Willie Mays is a Bay Area hero widely revered for his stellar 21-year career with the Giants. But he was traded at 41 to the New York Mets, where he played his last two seasons as a second-stringer, batting just .211 in his final year, 90 points below his career average.
Another San Francisco legend faces a similar situation. Sen. Dianne Feinstein, who has served with distinction in the U.S. Senate for 25 years, must decide soon if she will run for re-election next year when she will be 85. Will she, like Mays, choose to persist when her skills have diminished?
I have known the senior senator throughout her career. As a White House staffer, I helped coordinate the Clinton administration’s support for her re-election in 1994 and had frequent meetings with her in various government affairs positions ever since.
I respect her tenacity, effectiveness, and civility. She has a long list of accomplishments, including the Assault Weapons Ban, Desert Protection Act, and securing federal funds for California. She helped enact fuel efficiency standards, campaign funding restrictions, and nuclear weapons limits. She has been a forceful voice against the use of torture.
But it’s time for Feinstein to retire and give other talented Democrats the opportunity to compete for her seat.
Already the oldest senator, Feinstein would be 91 if she completed another term. Ironically, in 1986, Feinstein said California Sen. Alan Cranston was too old to run for re-election, when he was 72. He ran and won another six-year term.
A recent poll revealed that California voters have serious concerns about Feinstein’s age. By a 62-38 margin, Californians who were informed about her age believe it would be a “bad thing” for her to run again.
The environment has changed drastically since Feinstein was elected to the Senate in 1992. The centrist, compromise-oriented approach she represents is out of favor. Democrats demand more progressive and aggressive advocacy.
While Feinstein has supported Democratic priorities most of the time, she has deviated. In two of the most consequential votes of her career, the 2001 Bush tax cuts and the Iraq War authorization, she sided with Republicans, policies that led to greater income inequality and budget deficits, and chaos in the Middle East.
More recently, in Senate Intelligence Committee’s hearings, she missed opportunities to focus on Donald Trump’s erratic and suspicious behavior.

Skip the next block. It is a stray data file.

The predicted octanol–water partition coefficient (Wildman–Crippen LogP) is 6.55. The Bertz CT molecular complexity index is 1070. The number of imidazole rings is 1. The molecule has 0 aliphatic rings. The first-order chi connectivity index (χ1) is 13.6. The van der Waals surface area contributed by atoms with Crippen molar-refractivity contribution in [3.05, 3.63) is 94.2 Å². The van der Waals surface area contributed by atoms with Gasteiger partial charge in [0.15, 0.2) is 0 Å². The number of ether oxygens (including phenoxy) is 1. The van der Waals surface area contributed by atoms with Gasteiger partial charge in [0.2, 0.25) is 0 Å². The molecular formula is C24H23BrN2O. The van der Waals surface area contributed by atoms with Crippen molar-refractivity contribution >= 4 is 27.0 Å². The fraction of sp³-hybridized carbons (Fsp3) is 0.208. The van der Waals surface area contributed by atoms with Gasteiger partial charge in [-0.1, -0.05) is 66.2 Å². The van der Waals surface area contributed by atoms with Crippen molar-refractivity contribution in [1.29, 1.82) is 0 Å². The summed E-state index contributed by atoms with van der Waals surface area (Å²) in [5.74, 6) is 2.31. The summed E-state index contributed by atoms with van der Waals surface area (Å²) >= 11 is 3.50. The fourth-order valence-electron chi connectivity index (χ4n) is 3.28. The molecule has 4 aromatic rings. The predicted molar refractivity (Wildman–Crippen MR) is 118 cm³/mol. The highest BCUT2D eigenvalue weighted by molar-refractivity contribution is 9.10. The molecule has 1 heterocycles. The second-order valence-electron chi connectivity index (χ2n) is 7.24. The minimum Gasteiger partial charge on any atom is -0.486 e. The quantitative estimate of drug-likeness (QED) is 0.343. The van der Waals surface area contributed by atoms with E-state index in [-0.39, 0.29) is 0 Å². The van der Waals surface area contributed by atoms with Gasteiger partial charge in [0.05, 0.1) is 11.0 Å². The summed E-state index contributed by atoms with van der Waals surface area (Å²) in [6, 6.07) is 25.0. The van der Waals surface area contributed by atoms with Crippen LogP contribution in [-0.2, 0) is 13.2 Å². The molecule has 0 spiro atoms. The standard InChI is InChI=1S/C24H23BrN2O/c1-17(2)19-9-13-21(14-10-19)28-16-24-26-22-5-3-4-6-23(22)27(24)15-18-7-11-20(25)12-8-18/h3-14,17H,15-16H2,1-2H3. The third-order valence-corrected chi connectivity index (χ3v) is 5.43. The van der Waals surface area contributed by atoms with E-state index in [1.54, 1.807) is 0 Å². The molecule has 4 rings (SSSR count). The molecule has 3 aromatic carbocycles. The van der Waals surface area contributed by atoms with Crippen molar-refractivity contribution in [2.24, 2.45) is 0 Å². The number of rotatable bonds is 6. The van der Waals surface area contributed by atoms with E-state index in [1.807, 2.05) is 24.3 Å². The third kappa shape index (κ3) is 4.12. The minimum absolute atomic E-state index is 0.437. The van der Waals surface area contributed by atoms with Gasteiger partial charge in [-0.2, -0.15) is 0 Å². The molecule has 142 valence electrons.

When questioning former FBI Director James Comey, she curiously noted that he is “big” and “strong,” and seemed to blame Comey for not confronting the president when he pressured the FBI director to impede the investigation.
Later in a media interview, she echoed a Republican talking point by calling for an inquiry into what former Attorney General Loretta Lynch said to Comey about the Clinton email investigation, and later signed a letter launching that investigation.
In a different hearing, she failed to extract responsive answers from Attorney General Jeff Sessions, in sharp contrast to pointed inquiries by California’s other senator, Kamala Harris.
If she declines to run for re-election, Feinstein could still accomplish much for California. She could focus exclusively on her critical responsibilities on the Judiciary and Intelligence Committees without the distraction of raising money and campaigning.
Like her recently retired colleague Barbara Boxer, Feinstein could write a book about her extraordinary career to inspire others to public service, and curate her collection of official papers in collaboration with a university.
As one with high regard for both Sen. Feinstein and Willie Mays, I hope she learns from his example and chooses to retire while she’s near the top of her game.
Editor’s note: An earlier version misstated Alan Cranston’s age at the time of his final campaign for U.S. Senate, and the year of his death. It was 2000.
Tom Epstein has been involved in California politics for more than 40 years as a senior staffer for Democratic officeholders, a campaign manager, and a government affairs executive. email@example.com.